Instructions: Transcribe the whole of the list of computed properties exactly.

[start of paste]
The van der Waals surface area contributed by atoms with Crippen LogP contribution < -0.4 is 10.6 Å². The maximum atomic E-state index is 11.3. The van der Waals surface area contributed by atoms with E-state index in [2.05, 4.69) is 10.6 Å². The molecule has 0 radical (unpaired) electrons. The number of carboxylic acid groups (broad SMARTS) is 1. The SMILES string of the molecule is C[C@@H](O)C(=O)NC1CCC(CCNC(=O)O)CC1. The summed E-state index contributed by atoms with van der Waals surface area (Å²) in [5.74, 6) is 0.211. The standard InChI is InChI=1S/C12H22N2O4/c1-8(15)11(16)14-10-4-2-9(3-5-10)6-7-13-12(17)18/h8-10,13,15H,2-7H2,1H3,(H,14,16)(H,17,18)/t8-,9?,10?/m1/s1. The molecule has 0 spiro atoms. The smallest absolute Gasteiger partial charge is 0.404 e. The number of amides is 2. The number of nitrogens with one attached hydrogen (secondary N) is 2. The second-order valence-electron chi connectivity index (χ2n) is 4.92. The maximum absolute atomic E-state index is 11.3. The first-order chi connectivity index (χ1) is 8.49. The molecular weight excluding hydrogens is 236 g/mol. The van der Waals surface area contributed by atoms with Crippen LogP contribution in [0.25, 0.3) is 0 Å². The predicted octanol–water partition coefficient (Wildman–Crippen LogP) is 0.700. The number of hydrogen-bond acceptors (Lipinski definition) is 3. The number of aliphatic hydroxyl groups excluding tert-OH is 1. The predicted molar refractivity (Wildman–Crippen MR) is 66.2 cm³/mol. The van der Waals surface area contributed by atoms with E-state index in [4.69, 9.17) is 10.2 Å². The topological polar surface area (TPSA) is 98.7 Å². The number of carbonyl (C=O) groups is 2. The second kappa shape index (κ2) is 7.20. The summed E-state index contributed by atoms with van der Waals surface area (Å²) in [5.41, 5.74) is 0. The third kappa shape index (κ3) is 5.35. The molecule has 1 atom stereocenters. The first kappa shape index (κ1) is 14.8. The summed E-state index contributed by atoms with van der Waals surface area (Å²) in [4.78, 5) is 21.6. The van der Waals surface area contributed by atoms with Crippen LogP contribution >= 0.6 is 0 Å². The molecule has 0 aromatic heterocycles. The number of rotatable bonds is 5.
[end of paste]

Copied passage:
The van der Waals surface area contributed by atoms with Crippen LogP contribution < -0.4 is 10.6 Å². The maximum atomic E-state index is 11.3. The van der Waals surface area contributed by atoms with E-state index in [2.05, 4.69) is 10.6 Å². The molecule has 0 radical (unpaired) electrons. The number of carboxylic acid groups (broad SMARTS) is 1. The SMILES string of the molecule is C[C@@H](O)C(=O)NC1CCC(CCNC(=O)O)CC1. The summed E-state index contributed by atoms with van der Waals surface area (Å²) in [5.74, 6) is 0.211. The standard InChI is InChI=1S/C12H22N2O4/c1-8(15)11(16)14-10-4-2-9(3-5-10)6-7-13-12(17)18/h8-10,13,15H,2-7H2,1H3,(H,14,16)(H,17,18)/t8-,9?,10?/m1/s1. The molecule has 0 spiro atoms. The smallest absolute Gasteiger partial charge is 0.404 e. The number of amides is 2. The number of nitrogens with one attached hydrogen (secondary N) is 2. The second-order valence-electron chi connectivity index (χ2n) is 4.92. The maximum absolute atomic E-state index is 11.3. The first-order chi connectivity index (χ1) is 8.49. The molecular weight excluding hydrogens is 236 g/mol. The van der Waals surface area contributed by atoms with Crippen LogP contribution in [0.25, 0.3) is 0 Å². The predicted octanol–water partition coefficient (Wildman–Crippen LogP) is 0.700. The number of hydrogen-bond acceptors (Lipinski definition) is 3. The number of aliphatic hydroxyl groups excluding tert-OH is 1. The predicted molar refractivity (Wildman–Crippen MR) is 66.2 cm³/mol. The van der Waals surface area contributed by atoms with E-state index in [4.69, 9.17) is 10.2 Å². The topological polar surface area (TPSA) is 98.7 Å². The number of carbonyl (C=O) groups is 2. The second kappa shape index (κ2) is 7.20. The summed E-state index contributed by atoms with van der Waals surface area (Å²) in [5.41, 5.74) is 0. The third kappa shape index (κ3) is 5.35. The molecule has 1 atom stereocenters. The first kappa shape index (κ1) is 14.8. The summed E-state index contributed by atoms with van der Waals surface area (Å²) in [4.78, 5) is 21.6. The van der Waals surface area contributed by atoms with Crippen LogP contribution >= 0.6 is 0 Å². The molecule has 0 aromatic heterocycles. The number of rotatable bonds is 5.